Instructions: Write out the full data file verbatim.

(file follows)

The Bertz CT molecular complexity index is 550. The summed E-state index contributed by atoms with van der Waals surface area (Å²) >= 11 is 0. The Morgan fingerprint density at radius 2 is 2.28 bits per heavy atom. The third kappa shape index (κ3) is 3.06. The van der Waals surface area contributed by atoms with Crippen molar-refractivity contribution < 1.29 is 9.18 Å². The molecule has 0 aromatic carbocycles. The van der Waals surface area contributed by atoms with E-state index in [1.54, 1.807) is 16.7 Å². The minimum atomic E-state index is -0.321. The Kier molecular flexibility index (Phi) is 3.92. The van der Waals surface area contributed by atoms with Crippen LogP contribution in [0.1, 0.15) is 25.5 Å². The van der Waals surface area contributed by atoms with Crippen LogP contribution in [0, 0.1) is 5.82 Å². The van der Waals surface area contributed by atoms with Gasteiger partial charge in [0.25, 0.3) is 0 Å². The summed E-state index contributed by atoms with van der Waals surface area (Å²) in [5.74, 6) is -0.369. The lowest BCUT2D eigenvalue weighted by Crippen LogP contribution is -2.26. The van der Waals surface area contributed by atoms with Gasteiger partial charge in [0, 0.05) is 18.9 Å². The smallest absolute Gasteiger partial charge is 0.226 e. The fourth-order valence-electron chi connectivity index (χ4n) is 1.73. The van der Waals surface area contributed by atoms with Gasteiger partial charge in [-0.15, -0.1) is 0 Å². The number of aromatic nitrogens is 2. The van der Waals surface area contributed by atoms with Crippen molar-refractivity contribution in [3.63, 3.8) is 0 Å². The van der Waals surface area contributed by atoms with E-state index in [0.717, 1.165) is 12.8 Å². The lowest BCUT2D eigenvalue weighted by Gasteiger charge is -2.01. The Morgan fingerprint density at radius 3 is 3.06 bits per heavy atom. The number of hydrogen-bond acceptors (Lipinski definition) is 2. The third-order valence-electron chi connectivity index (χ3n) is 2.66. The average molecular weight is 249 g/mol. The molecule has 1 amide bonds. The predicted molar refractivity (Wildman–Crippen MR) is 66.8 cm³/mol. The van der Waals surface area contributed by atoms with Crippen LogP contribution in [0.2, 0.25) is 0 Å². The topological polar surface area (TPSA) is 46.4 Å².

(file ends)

The Bertz CT molecular complexity index is 550. The summed E-state index contributed by atoms with van der Waals surface area (Å²) >= 11 is 0. The Morgan fingerprint density at radius 2 is 2.28 bits per heavy atom. The third kappa shape index (κ3) is 3.06. The van der Waals surface area contributed by atoms with Crippen molar-refractivity contribution < 1.29 is 9.18 Å². The molecule has 0 aromatic carbocycles. The van der Waals surface area contributed by atoms with E-state index in [1.54, 1.807) is 16.7 Å². The minimum atomic E-state index is -0.321. The Kier molecular flexibility index (Phi) is 3.92. The van der Waals surface area contributed by atoms with Crippen LogP contribution in [0.1, 0.15) is 25.5 Å². The van der Waals surface area contributed by atoms with Crippen LogP contribution in [0, 0.1) is 5.82 Å². The van der Waals surface area contributed by atoms with Gasteiger partial charge in [0.25, 0.3) is 0 Å². The summed E-state index contributed by atoms with van der Waals surface area (Å²) in [5.74, 6) is -0.369. The lowest BCUT2D eigenvalue weighted by Crippen LogP contribution is -2.26. The van der Waals surface area contributed by atoms with Gasteiger partial charge in [0, 0.05) is 18.9 Å². The smallest absolute Gasteiger partial charge is 0.226 e. The fourth-order valence-electron chi connectivity index (χ4n) is 1.73. The van der Waals surface area contributed by atoms with Gasteiger partial charge in [-0.15, -0.1) is 0 Å². The number of aromatic nitrogens is 2. The van der Waals surface area contributed by atoms with Crippen molar-refractivity contribution in [3.63, 3.8) is 0 Å². The van der Waals surface area contributed by atoms with E-state index in [0.717, 1.165) is 12.8 Å². The lowest BCUT2D eigenvalue weighted by Gasteiger charge is -2.01. The Morgan fingerprint density at radius 3 is 3.06 bits per heavy atom. The number of hydrogen-bond acceptors (Lipinski definition) is 2. The third-order valence-electron chi connectivity index (χ3n) is 2.66. The average molecular weight is 249 g/mol. The molecule has 1 amide bonds. The predicted molar refractivity (Wildman–Crippen MR) is 66.8 cm³/mol. The van der Waals surface area contributed by atoms with Crippen LogP contribution in [0.2, 0.25) is 0 Å². The topological polar surface area (TPSA) is 46.4 Å².